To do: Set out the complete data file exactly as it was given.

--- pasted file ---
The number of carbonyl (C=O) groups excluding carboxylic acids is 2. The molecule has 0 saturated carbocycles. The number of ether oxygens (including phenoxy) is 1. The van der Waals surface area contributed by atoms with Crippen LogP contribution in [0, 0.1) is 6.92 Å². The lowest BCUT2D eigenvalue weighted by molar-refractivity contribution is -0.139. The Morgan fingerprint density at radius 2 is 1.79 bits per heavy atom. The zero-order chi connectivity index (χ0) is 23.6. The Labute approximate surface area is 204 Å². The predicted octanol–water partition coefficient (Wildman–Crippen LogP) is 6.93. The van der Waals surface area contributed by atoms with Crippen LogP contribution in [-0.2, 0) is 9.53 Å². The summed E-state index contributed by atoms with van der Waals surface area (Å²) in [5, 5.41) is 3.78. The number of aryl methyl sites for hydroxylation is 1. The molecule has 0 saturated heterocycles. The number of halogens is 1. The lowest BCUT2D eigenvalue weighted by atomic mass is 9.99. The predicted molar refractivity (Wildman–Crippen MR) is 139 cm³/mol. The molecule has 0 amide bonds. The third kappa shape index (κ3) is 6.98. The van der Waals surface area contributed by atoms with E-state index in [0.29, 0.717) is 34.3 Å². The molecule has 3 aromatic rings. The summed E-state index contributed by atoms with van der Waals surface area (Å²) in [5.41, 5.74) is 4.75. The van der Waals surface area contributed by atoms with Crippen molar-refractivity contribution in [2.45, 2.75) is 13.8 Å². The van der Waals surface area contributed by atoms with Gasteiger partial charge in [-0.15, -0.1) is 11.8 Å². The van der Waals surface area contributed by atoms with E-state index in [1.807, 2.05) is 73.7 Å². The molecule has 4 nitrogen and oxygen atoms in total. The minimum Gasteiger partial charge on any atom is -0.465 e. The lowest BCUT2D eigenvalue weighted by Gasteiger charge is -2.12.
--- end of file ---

The number of carbonyl (C=O) groups excluding carboxylic acids is 2. The molecule has 0 saturated carbocycles. The number of ether oxygens (including phenoxy) is 1. The van der Waals surface area contributed by atoms with Crippen LogP contribution in [0, 0.1) is 6.92 Å². The lowest BCUT2D eigenvalue weighted by molar-refractivity contribution is -0.139. The Morgan fingerprint density at radius 2 is 1.79 bits per heavy atom. The zero-order chi connectivity index (χ0) is 23.6. The Labute approximate surface area is 204 Å². The predicted octanol–water partition coefficient (Wildman–Crippen LogP) is 6.93. The van der Waals surface area contributed by atoms with Crippen LogP contribution in [-0.2, 0) is 9.53 Å². The summed E-state index contributed by atoms with van der Waals surface area (Å²) in [5, 5.41) is 3.78. The number of aryl methyl sites for hydroxylation is 1. The molecule has 0 saturated heterocycles. The number of halogens is 1. The lowest BCUT2D eigenvalue weighted by atomic mass is 9.99. The predicted molar refractivity (Wildman–Crippen MR) is 139 cm³/mol. The molecule has 0 amide bonds. The third kappa shape index (κ3) is 6.98. The van der Waals surface area contributed by atoms with E-state index in [0.29, 0.717) is 34.3 Å². The molecule has 3 aromatic rings. The summed E-state index contributed by atoms with van der Waals surface area (Å²) in [5.41, 5.74) is 4.75. The van der Waals surface area contributed by atoms with Crippen molar-refractivity contribution in [2.45, 2.75) is 13.8 Å². The van der Waals surface area contributed by atoms with Gasteiger partial charge in [-0.15, -0.1) is 11.8 Å². The van der Waals surface area contributed by atoms with E-state index in [1.807, 2.05) is 73.7 Å². The molecule has 4 nitrogen and oxygen atoms in total. The minimum Gasteiger partial charge on any atom is -0.465 e. The lowest BCUT2D eigenvalue weighted by Gasteiger charge is -2.12.